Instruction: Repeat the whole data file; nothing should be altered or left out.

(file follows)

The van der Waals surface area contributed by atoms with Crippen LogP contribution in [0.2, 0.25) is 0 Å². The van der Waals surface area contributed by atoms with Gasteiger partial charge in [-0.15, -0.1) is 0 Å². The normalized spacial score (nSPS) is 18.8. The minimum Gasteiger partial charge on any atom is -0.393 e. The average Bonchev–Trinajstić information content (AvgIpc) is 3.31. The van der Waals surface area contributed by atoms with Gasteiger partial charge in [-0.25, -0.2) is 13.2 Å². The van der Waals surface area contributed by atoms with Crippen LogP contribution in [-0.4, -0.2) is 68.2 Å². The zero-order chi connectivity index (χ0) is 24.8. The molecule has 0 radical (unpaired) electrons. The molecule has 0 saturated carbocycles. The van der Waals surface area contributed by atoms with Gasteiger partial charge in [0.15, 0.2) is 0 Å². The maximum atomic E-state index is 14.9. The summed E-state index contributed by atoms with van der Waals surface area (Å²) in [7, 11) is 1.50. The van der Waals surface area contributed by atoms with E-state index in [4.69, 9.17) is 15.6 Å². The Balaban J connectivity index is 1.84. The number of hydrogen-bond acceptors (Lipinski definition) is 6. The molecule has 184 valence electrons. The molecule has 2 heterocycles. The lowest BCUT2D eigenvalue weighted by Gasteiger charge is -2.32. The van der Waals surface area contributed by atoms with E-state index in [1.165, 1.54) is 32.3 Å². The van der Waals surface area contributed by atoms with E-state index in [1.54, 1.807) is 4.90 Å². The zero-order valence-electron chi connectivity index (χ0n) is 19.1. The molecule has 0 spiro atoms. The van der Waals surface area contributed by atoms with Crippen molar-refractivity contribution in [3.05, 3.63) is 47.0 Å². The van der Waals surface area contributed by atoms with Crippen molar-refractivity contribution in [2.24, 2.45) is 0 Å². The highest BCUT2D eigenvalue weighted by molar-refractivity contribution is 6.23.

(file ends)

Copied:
The van der Waals surface area contributed by atoms with Crippen LogP contribution in [0.2, 0.25) is 0 Å². The van der Waals surface area contributed by atoms with Gasteiger partial charge in [-0.15, -0.1) is 0 Å². The normalized spacial score (nSPS) is 18.8. The minimum Gasteiger partial charge on any atom is -0.393 e. The average Bonchev–Trinajstić information content (AvgIpc) is 3.31. The van der Waals surface area contributed by atoms with Gasteiger partial charge in [-0.25, -0.2) is 13.2 Å². The van der Waals surface area contributed by atoms with Crippen LogP contribution in [-0.4, -0.2) is 68.2 Å². The zero-order chi connectivity index (χ0) is 24.8. The molecule has 0 radical (unpaired) electrons. The molecule has 0 saturated carbocycles. The van der Waals surface area contributed by atoms with Gasteiger partial charge in [0.15, 0.2) is 0 Å². The maximum atomic E-state index is 14.9. The summed E-state index contributed by atoms with van der Waals surface area (Å²) in [7, 11) is 1.50. The van der Waals surface area contributed by atoms with E-state index in [4.69, 9.17) is 15.6 Å². The Balaban J connectivity index is 1.84. The number of hydrogen-bond acceptors (Lipinski definition) is 6. The molecule has 184 valence electrons. The molecule has 2 heterocycles. The lowest BCUT2D eigenvalue weighted by Gasteiger charge is -2.32. The van der Waals surface area contributed by atoms with E-state index in [1.165, 1.54) is 32.3 Å². The van der Waals surface area contributed by atoms with E-state index in [1.54, 1.807) is 4.90 Å². The zero-order valence-electron chi connectivity index (χ0n) is 19.1. The molecule has 0 spiro atoms. The van der Waals surface area contributed by atoms with Crippen molar-refractivity contribution in [3.05, 3.63) is 47.0 Å². The van der Waals surface area contributed by atoms with Crippen molar-refractivity contribution in [2.24, 2.45) is 0 Å². The highest BCUT2D eigenvalue weighted by molar-refractivity contribution is 6.23.